Saturday, January 10, 2009

Someone else has been with her ... (Matt. 1)

In Shakespeare's day, after a performance of the play Richard II, the lead actor scrubbed off his makeup and hurried on over to the home of an available young woman. As he pounded on the door, an upstairs window opened. The playwright looked down and said, "William the Conqueror came before Richard II!"

A guy I know was once infatuated with a young lady of suspect virtue. Then, one memorable night, he learned that this lady had, shall we say, "a history." Including with the guy he was rooming with.

It can be stunning to learn that things are not symmetrical with the object of one's chaste and all-consuming desire. To learn that she may be your first, but you are number 1 ... n in her list!

Imagine the cauldron of emotional upheaval that buffeted Yusuf when Meryem came home after a visit with her cousin Elizabeth -- and was six months pregnant. Matt. 1:19 describes the man's true nobility:
Meryem'in nişanlısı Yusu, doğru bir adam olduğu ve onu herkesin önünde utandırmak istemediği için ondan gizlice ayrılmak niyetindeydi.
A few words to revıew:
  • nişanlısı -- betrothed
  • doğru -- righteous. straight. true.
  • herkesin -- everybody
  • utandırmak -- to put to shame
  • gizlice -- secretly
Yusuf would have been well within his rights to have denounced Meryem as a loose woman. There's a cynical old American saying, "The first baby can come any time; the rest all take nine months." Even in first-century Palestine, people could count to nine. Yusuf knew that marrying Meryem would expose him to a life time of humiliation, of people quietly chuckling and nudging each other as he walked past them. In addition to this was the stunning, horrifying certainty that ladies do not get pregnant on their own; obviously, at least one other person had been with her. Still, he was willing to engage in a sham marriage, and a discrete divorce, in order to shield the baby from the stigma of bastardy, and Meryem from the strictures of justice.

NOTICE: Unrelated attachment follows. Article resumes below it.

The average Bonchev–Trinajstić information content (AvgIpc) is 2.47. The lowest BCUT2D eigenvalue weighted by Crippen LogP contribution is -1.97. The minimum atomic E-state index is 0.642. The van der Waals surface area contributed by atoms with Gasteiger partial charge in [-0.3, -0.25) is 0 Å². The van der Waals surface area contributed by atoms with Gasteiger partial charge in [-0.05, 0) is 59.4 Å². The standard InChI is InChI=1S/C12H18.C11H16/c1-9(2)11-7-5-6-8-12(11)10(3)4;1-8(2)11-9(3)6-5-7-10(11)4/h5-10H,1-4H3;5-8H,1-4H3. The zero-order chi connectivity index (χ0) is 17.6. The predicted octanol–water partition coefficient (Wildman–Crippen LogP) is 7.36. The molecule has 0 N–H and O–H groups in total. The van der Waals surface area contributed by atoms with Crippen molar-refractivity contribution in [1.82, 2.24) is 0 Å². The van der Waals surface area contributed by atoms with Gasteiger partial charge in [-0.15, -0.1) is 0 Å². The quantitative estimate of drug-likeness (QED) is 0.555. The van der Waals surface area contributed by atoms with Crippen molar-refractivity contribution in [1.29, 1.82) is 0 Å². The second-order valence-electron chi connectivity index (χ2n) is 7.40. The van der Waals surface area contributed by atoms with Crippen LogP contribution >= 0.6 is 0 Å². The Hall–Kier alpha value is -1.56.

It was after Yusuf decided to do the kind thing that supernatural encouragement came his way. His sterling character shines forth, however, since he made the decision to subordinate his own reputation, and his own outraged feelings, to the welfare of Meryem and the babe she carried.

(For the record, Christians do not believe that God had carnal relations with Meryem. Like Muslims, we believe that Jesus was conceived by a miracle, and Meryem's virginity was not impaired.)

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